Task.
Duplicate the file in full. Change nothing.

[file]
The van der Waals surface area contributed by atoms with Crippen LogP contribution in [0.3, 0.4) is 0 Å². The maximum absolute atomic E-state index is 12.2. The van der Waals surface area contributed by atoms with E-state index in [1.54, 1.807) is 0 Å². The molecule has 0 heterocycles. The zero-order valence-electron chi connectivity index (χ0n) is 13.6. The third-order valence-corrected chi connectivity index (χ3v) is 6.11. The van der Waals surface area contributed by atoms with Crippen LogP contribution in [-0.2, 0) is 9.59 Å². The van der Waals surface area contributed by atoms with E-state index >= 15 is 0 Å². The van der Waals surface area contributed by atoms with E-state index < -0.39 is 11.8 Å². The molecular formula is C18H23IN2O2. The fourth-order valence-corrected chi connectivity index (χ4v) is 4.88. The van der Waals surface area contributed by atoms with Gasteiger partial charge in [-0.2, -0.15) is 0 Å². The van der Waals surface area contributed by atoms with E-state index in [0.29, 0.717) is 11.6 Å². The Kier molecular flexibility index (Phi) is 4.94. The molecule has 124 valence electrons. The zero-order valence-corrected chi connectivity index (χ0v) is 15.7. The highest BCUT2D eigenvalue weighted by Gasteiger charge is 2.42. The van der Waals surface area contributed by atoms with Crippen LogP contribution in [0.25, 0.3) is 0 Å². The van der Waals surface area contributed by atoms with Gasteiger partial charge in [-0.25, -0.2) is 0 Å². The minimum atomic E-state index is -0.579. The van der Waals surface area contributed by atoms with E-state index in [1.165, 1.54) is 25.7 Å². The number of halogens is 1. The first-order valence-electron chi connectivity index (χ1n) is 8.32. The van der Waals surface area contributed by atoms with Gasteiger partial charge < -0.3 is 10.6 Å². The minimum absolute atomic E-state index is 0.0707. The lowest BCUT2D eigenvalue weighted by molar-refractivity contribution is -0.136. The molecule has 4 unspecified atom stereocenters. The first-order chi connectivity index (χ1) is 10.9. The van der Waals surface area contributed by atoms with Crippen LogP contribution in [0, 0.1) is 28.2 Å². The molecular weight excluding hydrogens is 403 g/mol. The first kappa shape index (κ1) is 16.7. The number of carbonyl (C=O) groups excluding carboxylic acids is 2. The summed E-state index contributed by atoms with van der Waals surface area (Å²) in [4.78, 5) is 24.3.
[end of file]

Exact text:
The van der Waals surface area contributed by atoms with Crippen LogP contribution in [0.3, 0.4) is 0 Å². The maximum absolute atomic E-state index is 12.2. The van der Waals surface area contributed by atoms with E-state index in [1.54, 1.807) is 0 Å². The molecule has 0 heterocycles. The zero-order valence-electron chi connectivity index (χ0n) is 13.6. The third-order valence-corrected chi connectivity index (χ3v) is 6.11. The van der Waals surface area contributed by atoms with Crippen LogP contribution in [-0.2, 0) is 9.59 Å². The van der Waals surface area contributed by atoms with E-state index >= 15 is 0 Å². The van der Waals surface area contributed by atoms with E-state index < -0.39 is 11.8 Å². The molecular formula is C18H23IN2O2. The fourth-order valence-corrected chi connectivity index (χ4v) is 4.88. The van der Waals surface area contributed by atoms with Gasteiger partial charge in [-0.2, -0.15) is 0 Å². The van der Waals surface area contributed by atoms with E-state index in [0.29, 0.717) is 11.6 Å². The Kier molecular flexibility index (Phi) is 4.94. The molecule has 124 valence electrons. The zero-order valence-corrected chi connectivity index (χ0v) is 15.7. The highest BCUT2D eigenvalue weighted by Gasteiger charge is 2.42. The van der Waals surface area contributed by atoms with Crippen LogP contribution in [0.25, 0.3) is 0 Å². The van der Waals surface area contributed by atoms with Gasteiger partial charge in [-0.25, -0.2) is 0 Å². The minimum atomic E-state index is -0.579. The van der Waals surface area contributed by atoms with E-state index in [1.165, 1.54) is 25.7 Å². The number of halogens is 1. The first-order valence-electron chi connectivity index (χ1n) is 8.32. The van der Waals surface area contributed by atoms with Gasteiger partial charge < -0.3 is 10.6 Å². The minimum absolute atomic E-state index is 0.0707. The lowest BCUT2D eigenvalue weighted by molar-refractivity contribution is -0.136. The molecule has 4 unspecified atom stereocenters. The first-order chi connectivity index (χ1) is 10.9. The van der Waals surface area contributed by atoms with Crippen LogP contribution in [0, 0.1) is 28.2 Å². The molecular weight excluding hydrogens is 403 g/mol. The first kappa shape index (κ1) is 16.7. The number of carbonyl (C=O) groups excluding carboxylic acids is 2. The summed E-state index contributed by atoms with van der Waals surface area (Å²) in [4.78, 5) is 24.3.